Chevron posted a strong earnings beat as the oil major continued to cut costs and benefited from higher oil prices.
Shares of the integrated oil company surged 1.9 percent after the market parsed initially unclear results as Chevron released EPS figures that were not comparable to last year's report.
"We benefitted [sic] from increasing crude oil prices and ongoing efficiencies being implemented across the company," Chairman and CEO John Watson said in a statement.
The San Ramon, California-based company earned $2.3 billion, or an adjusted $1.23 per share, in the first quarter of 2017, compared with Wall Street's expectations for profits of 86 cents a share.
That compared with a loss of $725 million, or 11 cents a share, in the year-ago period.
Revenues of $33.4 billion also topped analysts' expectations for $33.3 billion in sales.
Chevron's cash flow generated by its operations — a key metric in the oil and gas industry — was $3.9 billion, up from $1.1 billion a year ago.
The company reduced its capital and exploration spending by about $2 billion from the first quarter of 2016.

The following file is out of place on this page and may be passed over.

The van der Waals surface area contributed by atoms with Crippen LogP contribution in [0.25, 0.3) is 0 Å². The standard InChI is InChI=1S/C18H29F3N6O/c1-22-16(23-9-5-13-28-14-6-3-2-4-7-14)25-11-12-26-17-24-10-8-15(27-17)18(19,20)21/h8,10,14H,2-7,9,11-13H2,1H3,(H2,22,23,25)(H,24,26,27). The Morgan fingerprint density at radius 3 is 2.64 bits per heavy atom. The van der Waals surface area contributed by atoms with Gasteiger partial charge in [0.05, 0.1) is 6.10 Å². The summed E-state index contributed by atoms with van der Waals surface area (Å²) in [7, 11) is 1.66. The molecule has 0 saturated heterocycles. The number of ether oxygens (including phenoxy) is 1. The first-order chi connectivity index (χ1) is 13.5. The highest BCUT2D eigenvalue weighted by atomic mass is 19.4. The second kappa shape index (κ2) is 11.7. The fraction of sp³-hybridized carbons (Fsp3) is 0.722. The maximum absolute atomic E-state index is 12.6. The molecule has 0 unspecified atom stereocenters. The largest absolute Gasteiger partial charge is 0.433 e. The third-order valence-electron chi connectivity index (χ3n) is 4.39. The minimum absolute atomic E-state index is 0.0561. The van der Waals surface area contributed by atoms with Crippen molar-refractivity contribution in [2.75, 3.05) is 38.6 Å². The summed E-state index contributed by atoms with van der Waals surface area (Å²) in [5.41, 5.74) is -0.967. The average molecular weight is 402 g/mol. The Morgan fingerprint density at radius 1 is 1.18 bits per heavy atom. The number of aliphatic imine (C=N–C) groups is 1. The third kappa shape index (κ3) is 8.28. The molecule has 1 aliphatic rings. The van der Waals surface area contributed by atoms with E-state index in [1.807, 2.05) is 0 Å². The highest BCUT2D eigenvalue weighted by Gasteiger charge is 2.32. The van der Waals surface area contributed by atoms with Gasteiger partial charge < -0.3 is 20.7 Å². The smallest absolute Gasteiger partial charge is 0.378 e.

"Our operating expenses were reduced by about 14 percent from first quarter 2016 and our capital spending declined over 30 percent from a year ago," Watson said.
Chevron's upstream exploration and development business improved both in the United States and internationally, helped by higher crude prices. The international segment got a boost from Chevron's $600 million sale of its geothermal business in Indonesia.
Results from the refining and marketing operations were mixed. The U.S. downstream earnings nearly doubled to $469 million as profit margins expanded, while international earnings slipped slightly to $457 million amid lower margins on refined products and foreign exchange headwinds.
On Wednesday, Chevron announced a quarterly dividend of $1.08 a share, unchanged from the previous quarter.